Friday, 8 July 2011

More Evidence of the Historicity of Caiphas

The ossuary of Miriam, a relative of Caiphas, is not as famous as that of James, the brother of Jesus, but it speaks of the reliability of the Bible. Image courtesy of Wikipedia.

Joel Kontinen

A 2,000 year old ossuary or limestone bone box is the most recent evidence of the reliability of the Bible. Israeli archaeologists examined the box that was confiscated from tomb robbers three years ago. They concluded that both the ossuary and its inscription are genuine.

The inscription is rather interesting: ”Miriam daughter of Yeshua son of Caiaphas, priest of Maaziah from Beth Imri.”

The Gospels tell us about a high priest named Caiphas. The Caiphas mentioned in the ossuary might have been a relative of his since priesthood in Israel was hereditary and only the well-to-do (for instance, the high priest and his family) could afford limestone burial boxes.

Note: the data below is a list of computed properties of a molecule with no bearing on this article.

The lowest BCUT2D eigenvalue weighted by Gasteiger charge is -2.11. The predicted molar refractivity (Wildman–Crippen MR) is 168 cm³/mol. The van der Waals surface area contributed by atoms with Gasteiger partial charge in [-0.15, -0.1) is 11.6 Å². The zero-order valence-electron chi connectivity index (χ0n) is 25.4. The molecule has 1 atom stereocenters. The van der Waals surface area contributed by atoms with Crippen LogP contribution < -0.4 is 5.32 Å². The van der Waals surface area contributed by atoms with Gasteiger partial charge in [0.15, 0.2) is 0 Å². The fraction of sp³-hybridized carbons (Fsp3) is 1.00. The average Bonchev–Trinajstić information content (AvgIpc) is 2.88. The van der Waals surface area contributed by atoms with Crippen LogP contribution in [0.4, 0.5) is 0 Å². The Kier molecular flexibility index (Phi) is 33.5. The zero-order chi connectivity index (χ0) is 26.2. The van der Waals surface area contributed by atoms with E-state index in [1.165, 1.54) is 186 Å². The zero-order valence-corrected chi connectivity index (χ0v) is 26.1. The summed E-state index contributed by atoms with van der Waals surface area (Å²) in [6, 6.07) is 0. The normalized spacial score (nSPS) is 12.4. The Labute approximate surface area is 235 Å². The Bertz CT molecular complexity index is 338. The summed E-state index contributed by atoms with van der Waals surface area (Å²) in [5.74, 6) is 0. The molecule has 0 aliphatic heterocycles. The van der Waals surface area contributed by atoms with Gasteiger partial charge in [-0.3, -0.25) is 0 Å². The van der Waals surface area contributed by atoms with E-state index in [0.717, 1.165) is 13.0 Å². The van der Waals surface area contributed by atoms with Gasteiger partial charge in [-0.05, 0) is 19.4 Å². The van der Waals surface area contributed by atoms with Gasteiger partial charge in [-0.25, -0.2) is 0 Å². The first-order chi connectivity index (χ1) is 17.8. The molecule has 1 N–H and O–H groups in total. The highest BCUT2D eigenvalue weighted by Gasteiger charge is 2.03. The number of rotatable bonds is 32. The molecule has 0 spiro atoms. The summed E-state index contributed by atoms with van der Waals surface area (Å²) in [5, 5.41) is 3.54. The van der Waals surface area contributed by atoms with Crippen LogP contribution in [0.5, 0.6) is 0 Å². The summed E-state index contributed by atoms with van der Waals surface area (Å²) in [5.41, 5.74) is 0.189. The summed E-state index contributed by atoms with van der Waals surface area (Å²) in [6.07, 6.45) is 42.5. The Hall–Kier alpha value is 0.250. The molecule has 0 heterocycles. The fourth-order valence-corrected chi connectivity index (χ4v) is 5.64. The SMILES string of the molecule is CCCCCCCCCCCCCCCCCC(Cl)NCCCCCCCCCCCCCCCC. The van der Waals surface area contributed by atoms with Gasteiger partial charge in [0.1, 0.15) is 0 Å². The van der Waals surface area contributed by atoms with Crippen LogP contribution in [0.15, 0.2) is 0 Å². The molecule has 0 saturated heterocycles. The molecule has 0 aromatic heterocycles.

Researchers from Tel Aviv University and Bar Ilan University examined the ossuary with powerful microscopes in order to rule out fraud.

At the end of June, the Israel Antiquities Authority announced that the ossuary and its inscription are both ancient and genuine.

Once again, archaeology confirms that the Bible tells us about real people who lived in a certain historical era. (You can read more about archaeological finds that support the historical reliability of the Bible here, here, here and here.)


Israeli scholars say 2,000-year-old burial box linked to Bible’s high priest is genuine. The Washington Post. 29 June 2011.